Ever since my co-worker alerted me to the fact that I get the Sundance Channel as part of my digital cable package, I've been watching a lot of programming there. Lately I've been recording a bunch of one-hour mini-documentaries. Here is a field report, starting with the best of the lot.

The Mosquito Problem & Other Stories *****
Directed by Andrey Paounov

Bulgaria, 2007, 58 minutes
In the Bulgarian city of Belene, everyone talks about the “zanzar” problem — a particularly vicious mosquito with a very painful bite. Perhaps the reason everyone talks about mosquitoes is to avoid thinking about the past, and the dark history of what happened on a nearby island during the Communist era. With a delightful eye for the eccentric, the unexpected and the tragic, Andrey Paounov (Georgi and the Butterflies) presents a witty and disturbing documentary about a haunted corner of the world and its colorful inhabitants. (Sundance Channel capsule)

I love this documentary, which I caught while flipping through channels one night. Though at first I wasn't sure what it was about - or even if it was a documentary - because of the way it jumps all over the place, like a jigsaw puzzle that asks the viewer to put the pieces together to form a whole.

What an unusual film - I don't think I've ever seen anything quite like it (well, maybe Errol Morris' Vernon, Florida). It feels, as one commentator put it, less like a doc and more like a series of set pieces staged by Wes Anderson - or Antonioni, for that matter. Maybe that's because it has a dreamlike quality to it and, while recording real people, it definitely chooses to stage them ahead of time to maximize each "set piece." It sure ain't Wiseman's fly-on-the-wall verite style, that's for certain. But director Andrey Paounov does achieve some of the most stunning images I've ever seen (a horse galloping around an abandoned prison, cheerleaders with pom-poms and cowboy boots performing pro-nukes choreography inside a dour meeting room, Belene's lone Cuban citizen playing his guitar outside a dormant nuclear power plant, children chasing after a truck that engulfs them in pesticide, etc.) I don't know who his DP was, but he/she has quite an eye, as the framing is imaginative and the cinematography is breathtakingly beautiful.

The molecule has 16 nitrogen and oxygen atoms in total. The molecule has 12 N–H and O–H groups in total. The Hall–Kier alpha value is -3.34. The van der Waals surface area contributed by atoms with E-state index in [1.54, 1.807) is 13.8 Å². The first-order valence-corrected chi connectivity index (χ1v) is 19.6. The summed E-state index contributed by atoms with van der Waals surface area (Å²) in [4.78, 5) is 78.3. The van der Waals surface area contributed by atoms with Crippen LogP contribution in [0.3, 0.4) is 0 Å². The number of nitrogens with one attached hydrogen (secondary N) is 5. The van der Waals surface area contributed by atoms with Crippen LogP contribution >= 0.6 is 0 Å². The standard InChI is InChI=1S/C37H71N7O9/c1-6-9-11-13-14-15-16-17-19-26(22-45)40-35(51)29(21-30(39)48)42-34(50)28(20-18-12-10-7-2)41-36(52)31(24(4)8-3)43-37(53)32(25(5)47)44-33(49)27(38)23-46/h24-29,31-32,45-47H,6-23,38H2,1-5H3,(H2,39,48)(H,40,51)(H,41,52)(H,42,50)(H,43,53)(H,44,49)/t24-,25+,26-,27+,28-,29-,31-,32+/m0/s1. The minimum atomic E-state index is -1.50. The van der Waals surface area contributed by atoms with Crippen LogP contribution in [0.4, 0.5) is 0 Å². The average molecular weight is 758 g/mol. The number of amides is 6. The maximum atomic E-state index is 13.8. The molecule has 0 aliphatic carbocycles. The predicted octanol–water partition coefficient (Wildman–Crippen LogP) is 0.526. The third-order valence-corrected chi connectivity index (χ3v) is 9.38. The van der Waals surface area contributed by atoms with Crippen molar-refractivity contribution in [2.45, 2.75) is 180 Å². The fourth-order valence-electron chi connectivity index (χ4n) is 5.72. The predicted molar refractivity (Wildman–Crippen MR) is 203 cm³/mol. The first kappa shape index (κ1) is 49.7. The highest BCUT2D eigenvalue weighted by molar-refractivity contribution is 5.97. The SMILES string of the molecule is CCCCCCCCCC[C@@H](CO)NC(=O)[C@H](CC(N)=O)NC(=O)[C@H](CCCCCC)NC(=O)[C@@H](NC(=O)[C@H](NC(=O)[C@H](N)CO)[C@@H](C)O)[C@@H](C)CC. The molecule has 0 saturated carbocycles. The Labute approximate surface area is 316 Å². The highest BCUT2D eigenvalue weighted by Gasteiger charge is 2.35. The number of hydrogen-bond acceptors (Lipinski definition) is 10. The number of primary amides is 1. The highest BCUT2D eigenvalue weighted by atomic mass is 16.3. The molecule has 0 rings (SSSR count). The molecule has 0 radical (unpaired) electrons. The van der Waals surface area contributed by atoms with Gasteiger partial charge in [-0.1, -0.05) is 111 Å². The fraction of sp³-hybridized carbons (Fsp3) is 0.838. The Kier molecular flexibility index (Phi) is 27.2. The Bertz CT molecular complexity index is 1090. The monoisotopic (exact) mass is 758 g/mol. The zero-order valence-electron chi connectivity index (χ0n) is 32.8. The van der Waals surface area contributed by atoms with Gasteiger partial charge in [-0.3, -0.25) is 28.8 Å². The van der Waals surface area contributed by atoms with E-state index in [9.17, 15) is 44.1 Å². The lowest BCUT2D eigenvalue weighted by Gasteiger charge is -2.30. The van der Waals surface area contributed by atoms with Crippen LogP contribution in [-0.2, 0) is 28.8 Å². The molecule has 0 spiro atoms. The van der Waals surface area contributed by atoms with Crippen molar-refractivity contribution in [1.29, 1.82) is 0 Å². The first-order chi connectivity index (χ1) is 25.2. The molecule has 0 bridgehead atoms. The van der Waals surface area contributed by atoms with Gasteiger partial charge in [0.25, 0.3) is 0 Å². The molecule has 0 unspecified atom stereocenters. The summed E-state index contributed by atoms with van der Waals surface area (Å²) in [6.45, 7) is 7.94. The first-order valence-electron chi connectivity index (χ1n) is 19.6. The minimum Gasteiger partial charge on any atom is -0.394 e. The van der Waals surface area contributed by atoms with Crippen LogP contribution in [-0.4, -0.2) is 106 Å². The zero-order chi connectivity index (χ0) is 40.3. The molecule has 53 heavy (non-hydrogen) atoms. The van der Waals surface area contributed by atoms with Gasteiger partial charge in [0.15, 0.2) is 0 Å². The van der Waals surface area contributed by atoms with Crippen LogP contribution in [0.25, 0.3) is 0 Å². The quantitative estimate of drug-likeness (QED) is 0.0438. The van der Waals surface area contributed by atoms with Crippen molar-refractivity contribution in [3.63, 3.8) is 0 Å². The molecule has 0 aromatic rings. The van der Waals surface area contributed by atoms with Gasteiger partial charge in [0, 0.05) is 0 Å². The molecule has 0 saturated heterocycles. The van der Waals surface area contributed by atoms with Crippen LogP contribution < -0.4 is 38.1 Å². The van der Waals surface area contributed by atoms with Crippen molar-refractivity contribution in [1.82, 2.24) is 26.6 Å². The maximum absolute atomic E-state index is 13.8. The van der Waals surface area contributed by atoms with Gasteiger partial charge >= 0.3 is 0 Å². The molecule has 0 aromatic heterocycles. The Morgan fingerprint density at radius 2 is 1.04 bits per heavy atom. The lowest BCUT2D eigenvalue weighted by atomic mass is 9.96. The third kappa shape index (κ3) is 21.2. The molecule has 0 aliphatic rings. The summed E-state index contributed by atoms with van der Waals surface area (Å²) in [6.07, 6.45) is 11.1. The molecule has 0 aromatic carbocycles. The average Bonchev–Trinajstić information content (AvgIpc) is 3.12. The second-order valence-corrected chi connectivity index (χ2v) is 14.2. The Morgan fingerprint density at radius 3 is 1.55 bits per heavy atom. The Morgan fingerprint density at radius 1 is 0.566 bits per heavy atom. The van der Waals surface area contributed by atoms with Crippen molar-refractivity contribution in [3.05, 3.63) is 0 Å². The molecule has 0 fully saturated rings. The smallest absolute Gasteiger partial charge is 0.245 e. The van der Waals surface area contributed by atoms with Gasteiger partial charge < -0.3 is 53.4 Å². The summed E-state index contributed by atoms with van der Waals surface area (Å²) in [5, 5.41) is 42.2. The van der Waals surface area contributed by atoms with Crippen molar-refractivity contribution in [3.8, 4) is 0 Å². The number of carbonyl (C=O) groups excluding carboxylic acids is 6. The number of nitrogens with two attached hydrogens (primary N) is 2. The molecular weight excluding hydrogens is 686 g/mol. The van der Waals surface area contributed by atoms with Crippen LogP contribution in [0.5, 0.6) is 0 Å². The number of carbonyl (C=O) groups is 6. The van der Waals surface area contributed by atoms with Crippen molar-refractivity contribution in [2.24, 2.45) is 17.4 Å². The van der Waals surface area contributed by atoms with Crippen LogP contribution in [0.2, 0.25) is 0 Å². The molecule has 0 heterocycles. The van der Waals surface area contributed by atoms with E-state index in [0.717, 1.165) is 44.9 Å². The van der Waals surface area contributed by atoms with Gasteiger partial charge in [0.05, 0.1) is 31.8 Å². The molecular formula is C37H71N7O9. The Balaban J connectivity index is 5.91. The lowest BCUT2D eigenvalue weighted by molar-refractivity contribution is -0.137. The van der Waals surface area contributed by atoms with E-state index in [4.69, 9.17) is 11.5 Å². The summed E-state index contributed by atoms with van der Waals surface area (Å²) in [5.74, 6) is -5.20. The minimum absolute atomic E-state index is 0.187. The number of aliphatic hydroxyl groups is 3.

Images from The Mosquito Problem:

Belene's lone Cuban serenades the power plant

Todor Pdrnikov plays Chopin on a rinky-dink piano

The scenes at the former concentration camp (or "re-education camp" as it was known under the Communist regime) turned prison on Belene Island are the film's strongest. It's like a ghost town, home to a horse, a pig, some dirty pigeons, and a lone prisoner, Ahmed Hasanov, a murderer who seems to be a pretty mellow fellow. Oh, and it's also home to hosts of mosquitos! (Which seems unavoidable, as Belene is situated on the mosquito-friendly marshy banks of the Danube river.)

Apparently Bulgaria's switch from Communism to Capitalism brought promises of employment for Belene's citizens at a much-ballyhooed power plant (locals even engraved the nuclear power plant logo on buildings and restaurant dishes), but the plant - which at one time had thousands of workers from the former Soviet Bloc and friendly communist nations like Cuba and Vietnam - was never completed. Construction was halted in 1990 in the wake of a national economic crisis; the plant's demise kept the townsfolk in limbo, while Belene's population dwindled to under 10,000 inhabitants. That's the socio-economic-political backstory to the film, but I found it most interesting in its celebration of the individual eccentrics. Like the pianist who talks about why Chopin was the most Slavic of composers, or the daughter of a prison guard convicted of abusing prisoners who talks about how much she loves her mother.